The Newcomers Festival is an event for the whole family. It offers an overview of the entire Rhine-Main area: regions, cities and municipalities present themselves and their leisure activities, service providers familiarise visitors with what they have to offer, schools and universities present themselves and various churches are represented. Clubs and networks will also be present. An event on “soft location factors”, as Hart sums up. There are exhibitions, seminars and workshops, supplemented by practical information on life and work in Germany, Frankfurt and the wider region. In addition, visitors can expect a musical programme and the culinary offerings will reflect that of the region. The festival takes place on Sunday, 9th September from 1 p.m. to 6 p.m. in Frankfurt’s city hall, the Römer, and admission is free.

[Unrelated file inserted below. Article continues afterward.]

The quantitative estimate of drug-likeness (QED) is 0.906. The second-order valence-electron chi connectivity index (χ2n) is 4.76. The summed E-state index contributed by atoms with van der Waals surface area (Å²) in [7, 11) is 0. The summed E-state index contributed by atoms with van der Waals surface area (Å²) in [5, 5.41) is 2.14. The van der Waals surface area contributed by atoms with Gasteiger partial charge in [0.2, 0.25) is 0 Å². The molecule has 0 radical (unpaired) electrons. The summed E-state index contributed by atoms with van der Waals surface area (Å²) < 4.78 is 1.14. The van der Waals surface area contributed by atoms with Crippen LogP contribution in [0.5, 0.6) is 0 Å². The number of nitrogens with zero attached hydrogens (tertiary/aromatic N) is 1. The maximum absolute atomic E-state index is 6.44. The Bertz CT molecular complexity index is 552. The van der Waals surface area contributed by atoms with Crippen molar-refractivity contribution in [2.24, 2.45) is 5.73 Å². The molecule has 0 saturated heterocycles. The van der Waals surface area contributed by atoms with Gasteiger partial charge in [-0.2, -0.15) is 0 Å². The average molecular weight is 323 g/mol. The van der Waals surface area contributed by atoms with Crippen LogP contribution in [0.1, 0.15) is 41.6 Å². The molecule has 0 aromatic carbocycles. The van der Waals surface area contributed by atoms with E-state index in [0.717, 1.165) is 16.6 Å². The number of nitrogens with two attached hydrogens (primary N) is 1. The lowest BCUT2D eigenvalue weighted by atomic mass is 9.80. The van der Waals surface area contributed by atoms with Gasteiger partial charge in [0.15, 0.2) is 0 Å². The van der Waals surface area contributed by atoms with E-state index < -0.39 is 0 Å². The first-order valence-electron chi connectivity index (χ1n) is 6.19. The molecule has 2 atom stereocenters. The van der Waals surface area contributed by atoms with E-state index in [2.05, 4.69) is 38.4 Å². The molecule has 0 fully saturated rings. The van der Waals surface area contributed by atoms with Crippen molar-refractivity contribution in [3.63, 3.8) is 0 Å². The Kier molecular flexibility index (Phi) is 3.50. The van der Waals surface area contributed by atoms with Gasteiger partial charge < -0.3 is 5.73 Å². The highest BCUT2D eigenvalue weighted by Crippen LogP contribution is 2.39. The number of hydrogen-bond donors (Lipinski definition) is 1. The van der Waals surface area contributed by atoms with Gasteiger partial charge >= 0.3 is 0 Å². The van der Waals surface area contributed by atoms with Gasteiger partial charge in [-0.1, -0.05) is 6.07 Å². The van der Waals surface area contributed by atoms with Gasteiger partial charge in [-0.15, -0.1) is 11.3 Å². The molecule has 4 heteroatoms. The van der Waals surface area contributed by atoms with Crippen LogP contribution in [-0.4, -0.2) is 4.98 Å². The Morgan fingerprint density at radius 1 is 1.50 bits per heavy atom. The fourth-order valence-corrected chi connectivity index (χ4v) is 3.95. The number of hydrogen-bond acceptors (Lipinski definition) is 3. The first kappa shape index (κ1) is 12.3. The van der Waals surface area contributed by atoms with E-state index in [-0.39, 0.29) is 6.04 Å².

Events such as the Newcomers Festival are becoming increasingly important due to Frankfurt’s steady growth: “Last year we had a net influx of 13,000 newcomers to Frankfurt. Although the Brexit conditions are still being negotiated and there is still a lot of uncertainty regarding the outcome, one can already notice an increase in demand because of the Brexit.,” reports Hart. Currently, the most important thing is that growth in Frankfurt is managed appropriately. Traffic, schools and kindergartens as well as living space must be developed accordingly. But Hart is very confident that “the right course is being set in the Rhine-Main area at the moment”. After all, the region has gained a great deal of quality of life over the past 30 years and much has been done right.

Frankfurt Brexit

Highly respected and sought-after contact

Frankfurt Main Finance authentically combines the business and social aspects of the region and financial centre

Roland Koch. Quelle_www.roland-koch.de. Foto_Gaby Gerster.

By Roland Koch, Former Prime Minister of Hesse